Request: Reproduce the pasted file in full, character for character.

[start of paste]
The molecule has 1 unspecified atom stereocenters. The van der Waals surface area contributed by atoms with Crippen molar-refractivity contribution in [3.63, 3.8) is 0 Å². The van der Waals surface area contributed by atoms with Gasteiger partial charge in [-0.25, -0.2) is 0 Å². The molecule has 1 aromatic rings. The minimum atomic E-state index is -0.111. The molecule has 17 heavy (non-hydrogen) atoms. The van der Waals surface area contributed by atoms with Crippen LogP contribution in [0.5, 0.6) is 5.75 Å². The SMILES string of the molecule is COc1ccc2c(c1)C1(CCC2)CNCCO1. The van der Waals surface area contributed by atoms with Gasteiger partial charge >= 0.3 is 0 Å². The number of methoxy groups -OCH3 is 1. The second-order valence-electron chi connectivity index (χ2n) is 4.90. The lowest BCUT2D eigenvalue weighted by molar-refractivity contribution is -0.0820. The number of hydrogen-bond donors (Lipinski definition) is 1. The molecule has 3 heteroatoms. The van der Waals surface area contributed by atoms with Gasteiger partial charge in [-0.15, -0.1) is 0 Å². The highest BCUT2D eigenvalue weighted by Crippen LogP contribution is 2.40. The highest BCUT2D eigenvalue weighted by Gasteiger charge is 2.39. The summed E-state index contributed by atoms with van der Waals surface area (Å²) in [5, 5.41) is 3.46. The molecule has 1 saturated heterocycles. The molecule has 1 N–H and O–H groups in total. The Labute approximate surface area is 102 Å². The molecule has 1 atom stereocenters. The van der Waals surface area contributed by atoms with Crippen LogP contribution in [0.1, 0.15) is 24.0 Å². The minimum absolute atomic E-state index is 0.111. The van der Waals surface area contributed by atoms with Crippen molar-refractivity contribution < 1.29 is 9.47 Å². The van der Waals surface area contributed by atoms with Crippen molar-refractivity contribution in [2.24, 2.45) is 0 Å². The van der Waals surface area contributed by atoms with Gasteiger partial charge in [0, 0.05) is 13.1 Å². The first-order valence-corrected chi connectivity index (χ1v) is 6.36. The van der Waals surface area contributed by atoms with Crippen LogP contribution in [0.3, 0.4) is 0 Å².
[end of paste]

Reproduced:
The molecule has 1 unspecified atom stereocenters. The van der Waals surface area contributed by atoms with Crippen molar-refractivity contribution in [3.63, 3.8) is 0 Å². The van der Waals surface area contributed by atoms with Gasteiger partial charge in [-0.25, -0.2) is 0 Å². The molecule has 1 aromatic rings. The minimum atomic E-state index is -0.111. The molecule has 17 heavy (non-hydrogen) atoms. The van der Waals surface area contributed by atoms with Crippen LogP contribution in [0.5, 0.6) is 5.75 Å². The SMILES string of the molecule is COc1ccc2c(c1)C1(CCC2)CNCCO1. The van der Waals surface area contributed by atoms with Gasteiger partial charge >= 0.3 is 0 Å². The number of methoxy groups -OCH3 is 1. The second-order valence-electron chi connectivity index (χ2n) is 4.90. The lowest BCUT2D eigenvalue weighted by molar-refractivity contribution is -0.0820. The number of hydrogen-bond donors (Lipinski definition) is 1. The molecule has 3 heteroatoms. The van der Waals surface area contributed by atoms with Gasteiger partial charge in [-0.15, -0.1) is 0 Å². The highest BCUT2D eigenvalue weighted by Crippen LogP contribution is 2.40. The highest BCUT2D eigenvalue weighted by Gasteiger charge is 2.39. The summed E-state index contributed by atoms with van der Waals surface area (Å²) in [5, 5.41) is 3.46. The molecule has 1 saturated heterocycles. The molecule has 1 N–H and O–H groups in total. The Labute approximate surface area is 102 Å². The molecule has 1 atom stereocenters. The van der Waals surface area contributed by atoms with Crippen LogP contribution in [0.1, 0.15) is 24.0 Å². The minimum absolute atomic E-state index is 0.111. The van der Waals surface area contributed by atoms with Crippen molar-refractivity contribution < 1.29 is 9.47 Å². The van der Waals surface area contributed by atoms with Crippen molar-refractivity contribution in [2.24, 2.45) is 0 Å². The van der Waals surface area contributed by atoms with Gasteiger partial charge in [0, 0.05) is 13.1 Å². The first-order valence-corrected chi connectivity index (χ1v) is 6.36. The van der Waals surface area contributed by atoms with Crippen LogP contribution in [0.3, 0.4) is 0 Å².